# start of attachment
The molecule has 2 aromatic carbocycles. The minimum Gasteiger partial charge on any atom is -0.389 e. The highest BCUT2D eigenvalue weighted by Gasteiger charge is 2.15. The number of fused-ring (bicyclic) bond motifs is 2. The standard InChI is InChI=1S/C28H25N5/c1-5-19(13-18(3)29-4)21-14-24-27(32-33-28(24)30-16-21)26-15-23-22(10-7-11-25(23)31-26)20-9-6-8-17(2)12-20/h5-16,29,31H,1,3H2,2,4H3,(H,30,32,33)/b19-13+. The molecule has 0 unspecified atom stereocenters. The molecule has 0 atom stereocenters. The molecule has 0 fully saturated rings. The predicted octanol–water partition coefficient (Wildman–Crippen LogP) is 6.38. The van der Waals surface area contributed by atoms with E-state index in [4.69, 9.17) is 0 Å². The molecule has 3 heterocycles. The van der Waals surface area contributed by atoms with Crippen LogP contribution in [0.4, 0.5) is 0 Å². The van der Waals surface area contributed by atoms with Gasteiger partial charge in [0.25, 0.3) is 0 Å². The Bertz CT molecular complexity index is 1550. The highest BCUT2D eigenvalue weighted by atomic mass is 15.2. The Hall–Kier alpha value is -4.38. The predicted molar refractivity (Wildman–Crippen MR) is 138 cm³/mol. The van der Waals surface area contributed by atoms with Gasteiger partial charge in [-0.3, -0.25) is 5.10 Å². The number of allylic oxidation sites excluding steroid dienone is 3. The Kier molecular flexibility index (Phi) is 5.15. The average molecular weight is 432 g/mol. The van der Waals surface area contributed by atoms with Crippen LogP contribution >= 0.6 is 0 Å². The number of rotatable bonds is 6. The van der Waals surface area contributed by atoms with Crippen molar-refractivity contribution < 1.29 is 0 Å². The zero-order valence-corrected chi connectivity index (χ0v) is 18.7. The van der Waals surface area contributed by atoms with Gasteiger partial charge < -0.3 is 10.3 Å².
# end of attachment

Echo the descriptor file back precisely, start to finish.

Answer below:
The molecule has 2 aromatic carbocycles. The minimum Gasteiger partial charge on any atom is -0.389 e. The highest BCUT2D eigenvalue weighted by Gasteiger charge is 2.15. The number of fused-ring (bicyclic) bond motifs is 2. The standard InChI is InChI=1S/C28H25N5/c1-5-19(13-18(3)29-4)21-14-24-27(32-33-28(24)30-16-21)26-15-23-22(10-7-11-25(23)31-26)20-9-6-8-17(2)12-20/h5-16,29,31H,1,3H2,2,4H3,(H,30,32,33)/b19-13+. The molecule has 0 unspecified atom stereocenters. The molecule has 0 atom stereocenters. The molecule has 0 fully saturated rings. The predicted octanol–water partition coefficient (Wildman–Crippen LogP) is 6.38. The van der Waals surface area contributed by atoms with E-state index in [4.69, 9.17) is 0 Å². The molecule has 3 heterocycles. The van der Waals surface area contributed by atoms with Crippen LogP contribution in [0.4, 0.5) is 0 Å². The van der Waals surface area contributed by atoms with Gasteiger partial charge in [0.25, 0.3) is 0 Å². The Bertz CT molecular complexity index is 1550. The highest BCUT2D eigenvalue weighted by atomic mass is 15.2. The Hall–Kier alpha value is -4.38. The predicted molar refractivity (Wildman–Crippen MR) is 138 cm³/mol. The van der Waals surface area contributed by atoms with Gasteiger partial charge in [-0.3, -0.25) is 5.10 Å². The number of allylic oxidation sites excluding steroid dienone is 3. The Kier molecular flexibility index (Phi) is 5.15. The average molecular weight is 432 g/mol. The van der Waals surface area contributed by atoms with Crippen LogP contribution >= 0.6 is 0 Å². The number of rotatable bonds is 6. The van der Waals surface area contributed by atoms with Crippen molar-refractivity contribution < 1.29 is 0 Å². The zero-order valence-corrected chi connectivity index (χ0v) is 18.7. The van der Waals surface area contributed by atoms with Gasteiger partial charge < -0.3 is 10.3 Å².